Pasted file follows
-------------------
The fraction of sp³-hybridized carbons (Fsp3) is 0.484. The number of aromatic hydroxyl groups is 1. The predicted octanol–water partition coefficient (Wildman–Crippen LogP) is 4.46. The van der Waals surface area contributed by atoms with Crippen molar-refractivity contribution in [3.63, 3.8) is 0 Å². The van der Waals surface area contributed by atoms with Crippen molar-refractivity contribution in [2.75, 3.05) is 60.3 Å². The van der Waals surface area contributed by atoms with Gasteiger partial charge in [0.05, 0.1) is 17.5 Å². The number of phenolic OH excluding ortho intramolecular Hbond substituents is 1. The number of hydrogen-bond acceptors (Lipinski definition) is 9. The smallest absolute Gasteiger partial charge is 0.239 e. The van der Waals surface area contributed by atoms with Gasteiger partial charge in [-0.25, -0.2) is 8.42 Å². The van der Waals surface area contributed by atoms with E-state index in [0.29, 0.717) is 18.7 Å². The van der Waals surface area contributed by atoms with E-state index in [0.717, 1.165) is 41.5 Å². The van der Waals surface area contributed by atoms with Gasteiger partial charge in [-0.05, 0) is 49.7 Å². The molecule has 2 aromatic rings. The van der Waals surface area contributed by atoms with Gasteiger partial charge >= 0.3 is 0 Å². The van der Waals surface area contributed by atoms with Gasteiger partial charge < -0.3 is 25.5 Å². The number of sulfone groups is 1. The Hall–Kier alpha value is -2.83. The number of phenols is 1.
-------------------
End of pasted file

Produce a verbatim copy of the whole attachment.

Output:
The fraction of sp³-hybridized carbons (Fsp3) is 0.484. The number of aromatic hydroxyl groups is 1. The predicted octanol–water partition coefficient (Wildman–Crippen LogP) is 4.46. The van der Waals surface area contributed by atoms with Crippen molar-refractivity contribution in [3.63, 3.8) is 0 Å². The van der Waals surface area contributed by atoms with Crippen molar-refractivity contribution in [2.75, 3.05) is 60.3 Å². The van der Waals surface area contributed by atoms with Gasteiger partial charge in [0.05, 0.1) is 17.5 Å². The number of phenolic OH excluding ortho intramolecular Hbond substituents is 1. The number of hydrogen-bond acceptors (Lipinski definition) is 9. The smallest absolute Gasteiger partial charge is 0.239 e. The van der Waals surface area contributed by atoms with Gasteiger partial charge in [-0.25, -0.2) is 8.42 Å². The van der Waals surface area contributed by atoms with E-state index in [0.29, 0.717) is 18.7 Å². The van der Waals surface area contributed by atoms with E-state index in [0.717, 1.165) is 41.5 Å². The van der Waals surface area contributed by atoms with Gasteiger partial charge in [-0.05, 0) is 49.7 Å². The molecule has 2 aromatic rings. The van der Waals surface area contributed by atoms with Gasteiger partial charge >= 0.3 is 0 Å². The van der Waals surface area contributed by atoms with Gasteiger partial charge < -0.3 is 25.5 Å². The number of sulfone groups is 1. The Hall–Kier alpha value is -2.83. The number of phenols is 1.